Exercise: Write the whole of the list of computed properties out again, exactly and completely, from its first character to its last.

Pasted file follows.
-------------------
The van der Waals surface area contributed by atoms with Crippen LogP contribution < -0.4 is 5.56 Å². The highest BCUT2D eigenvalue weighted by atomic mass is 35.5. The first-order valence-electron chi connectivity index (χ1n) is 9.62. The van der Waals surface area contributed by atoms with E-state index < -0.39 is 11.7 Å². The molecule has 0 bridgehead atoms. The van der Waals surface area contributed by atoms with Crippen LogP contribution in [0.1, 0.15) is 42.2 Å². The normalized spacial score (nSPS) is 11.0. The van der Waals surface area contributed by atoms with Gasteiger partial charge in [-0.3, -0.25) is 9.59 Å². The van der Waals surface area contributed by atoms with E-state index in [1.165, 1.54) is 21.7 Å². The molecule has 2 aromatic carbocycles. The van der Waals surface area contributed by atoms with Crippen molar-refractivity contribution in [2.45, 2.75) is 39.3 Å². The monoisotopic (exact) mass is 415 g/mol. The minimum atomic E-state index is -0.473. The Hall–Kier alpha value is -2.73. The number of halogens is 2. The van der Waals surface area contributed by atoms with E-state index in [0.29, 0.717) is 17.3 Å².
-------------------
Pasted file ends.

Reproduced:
The van der Waals surface area contributed by atoms with Crippen LogP contribution < -0.4 is 5.56 Å². The highest BCUT2D eigenvalue weighted by atomic mass is 35.5. The first-order valence-electron chi connectivity index (χ1n) is 9.62. The van der Waals surface area contributed by atoms with E-state index < -0.39 is 11.7 Å². The molecule has 0 bridgehead atoms. The van der Waals surface area contributed by atoms with Crippen LogP contribution in [0.1, 0.15) is 42.2 Å². The normalized spacial score (nSPS) is 11.0. The van der Waals surface area contributed by atoms with Gasteiger partial charge in [-0.3, -0.25) is 9.59 Å². The van der Waals surface area contributed by atoms with E-state index in [1.165, 1.54) is 21.7 Å². The molecule has 2 aromatic carbocycles. The van der Waals surface area contributed by atoms with Crippen molar-refractivity contribution in [2.45, 2.75) is 39.3 Å². The monoisotopic (exact) mass is 415 g/mol. The minimum atomic E-state index is -0.473. The Hall–Kier alpha value is -2.73. The number of halogens is 2. The van der Waals surface area contributed by atoms with E-state index in [0.29, 0.717) is 17.3 Å².